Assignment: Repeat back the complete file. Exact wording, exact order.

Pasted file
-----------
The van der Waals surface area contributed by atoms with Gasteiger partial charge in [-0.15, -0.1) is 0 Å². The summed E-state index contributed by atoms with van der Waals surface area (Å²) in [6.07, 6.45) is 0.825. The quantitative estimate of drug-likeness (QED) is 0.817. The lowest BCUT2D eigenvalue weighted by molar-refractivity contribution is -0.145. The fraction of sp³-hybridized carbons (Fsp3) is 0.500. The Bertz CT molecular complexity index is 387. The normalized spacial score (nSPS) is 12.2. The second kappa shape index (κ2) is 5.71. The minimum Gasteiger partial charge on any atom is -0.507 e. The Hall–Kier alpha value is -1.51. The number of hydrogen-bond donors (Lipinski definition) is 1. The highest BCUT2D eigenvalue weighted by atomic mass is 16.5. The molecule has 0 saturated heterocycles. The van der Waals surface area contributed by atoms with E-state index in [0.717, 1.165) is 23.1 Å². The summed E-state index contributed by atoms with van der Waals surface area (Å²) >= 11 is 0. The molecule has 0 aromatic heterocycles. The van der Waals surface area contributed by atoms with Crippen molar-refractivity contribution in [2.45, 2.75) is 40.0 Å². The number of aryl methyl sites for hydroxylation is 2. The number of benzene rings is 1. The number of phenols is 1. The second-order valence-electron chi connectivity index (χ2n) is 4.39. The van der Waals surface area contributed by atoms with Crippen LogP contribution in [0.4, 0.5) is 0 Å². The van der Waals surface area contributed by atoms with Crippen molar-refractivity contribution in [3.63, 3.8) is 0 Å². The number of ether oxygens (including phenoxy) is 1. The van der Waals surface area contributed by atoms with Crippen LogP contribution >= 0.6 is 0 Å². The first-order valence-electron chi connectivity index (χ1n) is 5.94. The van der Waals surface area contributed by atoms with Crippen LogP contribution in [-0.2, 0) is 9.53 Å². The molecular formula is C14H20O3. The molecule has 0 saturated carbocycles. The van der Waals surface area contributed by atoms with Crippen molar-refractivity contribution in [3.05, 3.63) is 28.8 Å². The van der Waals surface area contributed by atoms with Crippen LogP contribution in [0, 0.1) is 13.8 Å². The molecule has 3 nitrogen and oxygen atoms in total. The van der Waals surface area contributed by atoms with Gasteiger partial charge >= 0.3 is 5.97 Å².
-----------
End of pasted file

The van der Waals surface area contributed by atoms with Gasteiger partial charge in [-0.15, -0.1) is 0 Å². The summed E-state index contributed by atoms with van der Waals surface area (Å²) in [6.07, 6.45) is 0.825. The quantitative estimate of drug-likeness (QED) is 0.817. The lowest BCUT2D eigenvalue weighted by molar-refractivity contribution is -0.145. The fraction of sp³-hybridized carbons (Fsp3) is 0.500. The Bertz CT molecular complexity index is 387. The normalized spacial score (nSPS) is 12.2. The second kappa shape index (κ2) is 5.71. The minimum Gasteiger partial charge on any atom is -0.507 e. The Hall–Kier alpha value is -1.51. The number of hydrogen-bond donors (Lipinski definition) is 1. The highest BCUT2D eigenvalue weighted by atomic mass is 16.5. The molecule has 0 saturated heterocycles. The van der Waals surface area contributed by atoms with E-state index in [0.717, 1.165) is 23.1 Å². The summed E-state index contributed by atoms with van der Waals surface area (Å²) >= 11 is 0. The molecule has 0 aromatic heterocycles. The van der Waals surface area contributed by atoms with Crippen molar-refractivity contribution in [2.45, 2.75) is 40.0 Å². The number of aryl methyl sites for hydroxylation is 2. The number of benzene rings is 1. The number of phenols is 1. The second-order valence-electron chi connectivity index (χ2n) is 4.39. The van der Waals surface area contributed by atoms with Crippen LogP contribution in [0.4, 0.5) is 0 Å². The van der Waals surface area contributed by atoms with Crippen molar-refractivity contribution in [3.63, 3.8) is 0 Å². The number of ether oxygens (including phenoxy) is 1. The van der Waals surface area contributed by atoms with Crippen LogP contribution >= 0.6 is 0 Å². The first-order valence-electron chi connectivity index (χ1n) is 5.94. The van der Waals surface area contributed by atoms with Crippen LogP contribution in [-0.2, 0) is 9.53 Å². The molecular formula is C14H20O3. The molecule has 0 saturated carbocycles. The van der Waals surface area contributed by atoms with Crippen molar-refractivity contribution in [3.05, 3.63) is 28.8 Å². The van der Waals surface area contributed by atoms with Crippen LogP contribution in [0, 0.1) is 13.8 Å². The molecule has 3 nitrogen and oxygen atoms in total. The van der Waals surface area contributed by atoms with Gasteiger partial charge >= 0.3 is 5.97 Å².